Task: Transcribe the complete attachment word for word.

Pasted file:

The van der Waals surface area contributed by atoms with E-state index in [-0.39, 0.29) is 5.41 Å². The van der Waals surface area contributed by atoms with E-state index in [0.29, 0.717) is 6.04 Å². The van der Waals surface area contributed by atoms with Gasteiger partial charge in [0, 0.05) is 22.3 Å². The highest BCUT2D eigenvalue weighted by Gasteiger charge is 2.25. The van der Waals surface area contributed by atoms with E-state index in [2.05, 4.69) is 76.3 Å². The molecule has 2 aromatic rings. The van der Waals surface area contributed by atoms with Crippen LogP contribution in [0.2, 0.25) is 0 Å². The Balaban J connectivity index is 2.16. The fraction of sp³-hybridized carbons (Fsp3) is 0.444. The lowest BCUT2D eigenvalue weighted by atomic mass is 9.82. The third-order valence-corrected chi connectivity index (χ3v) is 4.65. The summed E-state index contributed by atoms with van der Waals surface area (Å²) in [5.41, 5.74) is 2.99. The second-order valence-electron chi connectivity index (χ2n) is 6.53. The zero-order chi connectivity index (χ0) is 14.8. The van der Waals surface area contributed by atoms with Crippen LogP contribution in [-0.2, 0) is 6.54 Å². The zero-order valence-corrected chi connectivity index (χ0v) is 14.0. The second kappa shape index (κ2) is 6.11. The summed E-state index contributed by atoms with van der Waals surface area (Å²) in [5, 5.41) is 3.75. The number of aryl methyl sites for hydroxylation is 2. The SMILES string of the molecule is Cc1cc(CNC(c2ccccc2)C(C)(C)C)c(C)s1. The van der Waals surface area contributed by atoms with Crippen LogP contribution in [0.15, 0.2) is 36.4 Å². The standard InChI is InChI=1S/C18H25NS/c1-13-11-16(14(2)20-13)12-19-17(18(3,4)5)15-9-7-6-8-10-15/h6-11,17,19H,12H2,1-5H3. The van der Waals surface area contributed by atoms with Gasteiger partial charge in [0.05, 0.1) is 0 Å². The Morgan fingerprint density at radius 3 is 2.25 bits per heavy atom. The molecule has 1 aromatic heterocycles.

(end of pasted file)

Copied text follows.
The van der Waals surface area contributed by atoms with E-state index in [-0.39, 0.29) is 5.41 Å². The van der Waals surface area contributed by atoms with E-state index in [0.29, 0.717) is 6.04 Å². The van der Waals surface area contributed by atoms with Gasteiger partial charge in [0, 0.05) is 22.3 Å². The highest BCUT2D eigenvalue weighted by Gasteiger charge is 2.25. The van der Waals surface area contributed by atoms with E-state index in [2.05, 4.69) is 76.3 Å². The molecule has 2 aromatic rings. The van der Waals surface area contributed by atoms with Crippen LogP contribution in [0.2, 0.25) is 0 Å². The Balaban J connectivity index is 2.16. The fraction of sp³-hybridized carbons (Fsp3) is 0.444. The lowest BCUT2D eigenvalue weighted by atomic mass is 9.82. The third-order valence-corrected chi connectivity index (χ3v) is 4.65. The summed E-state index contributed by atoms with van der Waals surface area (Å²) in [5.41, 5.74) is 2.99. The second-order valence-electron chi connectivity index (χ2n) is 6.53. The zero-order chi connectivity index (χ0) is 14.8. The van der Waals surface area contributed by atoms with Crippen LogP contribution in [-0.2, 0) is 6.54 Å². The zero-order valence-corrected chi connectivity index (χ0v) is 14.0. The second kappa shape index (κ2) is 6.11. The summed E-state index contributed by atoms with van der Waals surface area (Å²) in [5, 5.41) is 3.75. The number of aryl methyl sites for hydroxylation is 2. The SMILES string of the molecule is Cc1cc(CNC(c2ccccc2)C(C)(C)C)c(C)s1. The van der Waals surface area contributed by atoms with Crippen LogP contribution in [0.15, 0.2) is 36.4 Å². The standard InChI is InChI=1S/C18H25NS/c1-13-11-16(14(2)20-13)12-19-17(18(3,4)5)15-9-7-6-8-10-15/h6-11,17,19H,12H2,1-5H3. The van der Waals surface area contributed by atoms with Gasteiger partial charge in [0.05, 0.1) is 0 Å². The Morgan fingerprint density at radius 3 is 2.25 bits per heavy atom. The molecule has 1 aromatic heterocycles.